Friday, April 10, 2009

Sherpas in space

This is interesting: mountaineer and former astronaut Scott Parazynski, gearing up for an Everest climb, talks about similarities and differences between mountain and space expeditions. (Via NASA Watch.) Excerpt:

Preparing for a space shuttle flight or an EVA (spacewalk) is a very intense process. It's the physical training, of course, since going on a space walk is very physically demanding. There is also mental preparation and knowing your tasks. There’s knowing your equipment and how it works and how the gear might fail. Then there is the process of going through everything in your head, training runs - the things that you will be doing outside on a space walk. Going to Mount Everest is quite similar. You need to be getting your body ready, your gear, mentally preparing for the rigors of summit day and what leads up to it. It takes a lot of work.

I'd add that the team of guides and porters that took us through the Annapurna region last month was so hard-working and competent I began thinking they could do a Mars trek.

Radio note

I'll be on the Gabe Wisdom Show on Monday, April 13 at 7 pm Eastern to talk about my recent article "The Silver Crisis" and how my metallic namesake shook the financial world.

UPDATE: Actually we spoke about frontier markets.

Thursday, April 9, 2009

Fine tune this

I've criticized various aspects of Reason magazine under its current editors. (See here and here, for example.) One thing I haven't gotten around to criticizing until now is the lame or nonexistent copy editing of its website. Consider this gibberish:

Victor J. Stenger ha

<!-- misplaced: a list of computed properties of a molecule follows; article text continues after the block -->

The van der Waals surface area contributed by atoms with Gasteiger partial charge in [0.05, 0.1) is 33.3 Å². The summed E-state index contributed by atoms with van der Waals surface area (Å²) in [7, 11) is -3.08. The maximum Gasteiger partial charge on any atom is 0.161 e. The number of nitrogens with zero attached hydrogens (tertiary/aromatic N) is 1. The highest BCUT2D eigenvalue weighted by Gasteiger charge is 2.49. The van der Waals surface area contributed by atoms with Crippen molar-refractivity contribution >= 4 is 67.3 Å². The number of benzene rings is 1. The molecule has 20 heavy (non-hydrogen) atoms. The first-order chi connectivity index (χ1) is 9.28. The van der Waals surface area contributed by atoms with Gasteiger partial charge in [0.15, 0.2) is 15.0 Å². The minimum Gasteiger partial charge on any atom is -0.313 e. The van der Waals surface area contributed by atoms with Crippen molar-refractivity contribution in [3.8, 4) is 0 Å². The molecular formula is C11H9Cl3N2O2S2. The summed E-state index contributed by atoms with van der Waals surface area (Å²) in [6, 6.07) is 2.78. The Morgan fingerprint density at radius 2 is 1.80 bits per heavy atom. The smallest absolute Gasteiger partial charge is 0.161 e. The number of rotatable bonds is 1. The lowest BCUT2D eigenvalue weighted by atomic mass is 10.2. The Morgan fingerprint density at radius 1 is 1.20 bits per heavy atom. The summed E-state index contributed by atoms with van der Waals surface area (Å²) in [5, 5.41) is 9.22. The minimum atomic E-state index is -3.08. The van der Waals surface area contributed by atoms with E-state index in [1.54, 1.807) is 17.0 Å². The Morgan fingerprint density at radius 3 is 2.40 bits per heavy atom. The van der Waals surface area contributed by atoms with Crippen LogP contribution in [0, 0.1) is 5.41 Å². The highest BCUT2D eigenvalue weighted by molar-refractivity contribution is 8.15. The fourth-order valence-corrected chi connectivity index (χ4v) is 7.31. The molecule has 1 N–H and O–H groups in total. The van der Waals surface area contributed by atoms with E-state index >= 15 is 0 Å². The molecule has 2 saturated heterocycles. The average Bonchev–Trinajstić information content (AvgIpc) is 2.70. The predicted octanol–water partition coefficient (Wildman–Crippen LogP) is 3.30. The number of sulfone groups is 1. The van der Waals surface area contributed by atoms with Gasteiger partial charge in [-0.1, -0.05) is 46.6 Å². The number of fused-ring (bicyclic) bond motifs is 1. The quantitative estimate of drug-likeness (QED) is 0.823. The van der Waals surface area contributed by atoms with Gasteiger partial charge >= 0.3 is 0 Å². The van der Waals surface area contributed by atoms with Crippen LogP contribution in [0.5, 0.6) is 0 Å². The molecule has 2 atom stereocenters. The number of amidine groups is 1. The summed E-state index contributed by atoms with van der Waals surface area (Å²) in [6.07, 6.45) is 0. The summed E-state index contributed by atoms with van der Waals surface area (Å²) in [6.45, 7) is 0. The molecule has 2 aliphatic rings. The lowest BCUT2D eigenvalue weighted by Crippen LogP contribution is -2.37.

href="">The Life of the Cosmos. In this theory, our universe emerged from a black hole in a previous universe; moreover, each black hole in our universe (and other universes) generates yet another universe. Universes that produce lots of black holes therefore have more "progeny" than universes that don't. The laws of physics are reshuffled slightly with each black hole, and increasingly the multiverse is dominated by universes whose laws are "fine-tuned" to produce black holes.
That's how my July 1999 piece "Is God in the Details?" currently opens in its Reason web page, after a few thousand words have been omitted or garbled. There's a bit of an irony there in that part of what's been excised has to do with misbegotten analogies involving monkeys and typewriters. For an accurate rendition of the piece, see here.

This article, by the way, seemed to me after it first appeared to have had some success in deflating the boomlet of spurious anthropic reasoning in media and especially conservative-media circles. But the debate continues, even though as Jim Manzi notes, it's much ado about nothing.

UPDATE 9/3/04: At some point, the Reason piece got fixed. Thanks, guys.

Wednesday, April 8, 2009

Nepal, electricity, Battlestar

The Economist on Nepal. I can second that it's a poor and troubled country, albeit one with many wonderful people and amazing things to see. More to come, now that I'm back in the U.S.

Meanwhile, having spent a few weeks without full electricity, I am nonplussed to read that the U.S. electrical grid is larded with spyware from Russia and China. Also, one cultural dislocation of being back is that I've now sat through the crummy final hour of Battlestar Galactica.

Sunday, April 5, 2009

The lure of the frontier

My current piece on frontier markets (not-quite-emerging markets) in Research magazine is here. More soon about Nepal.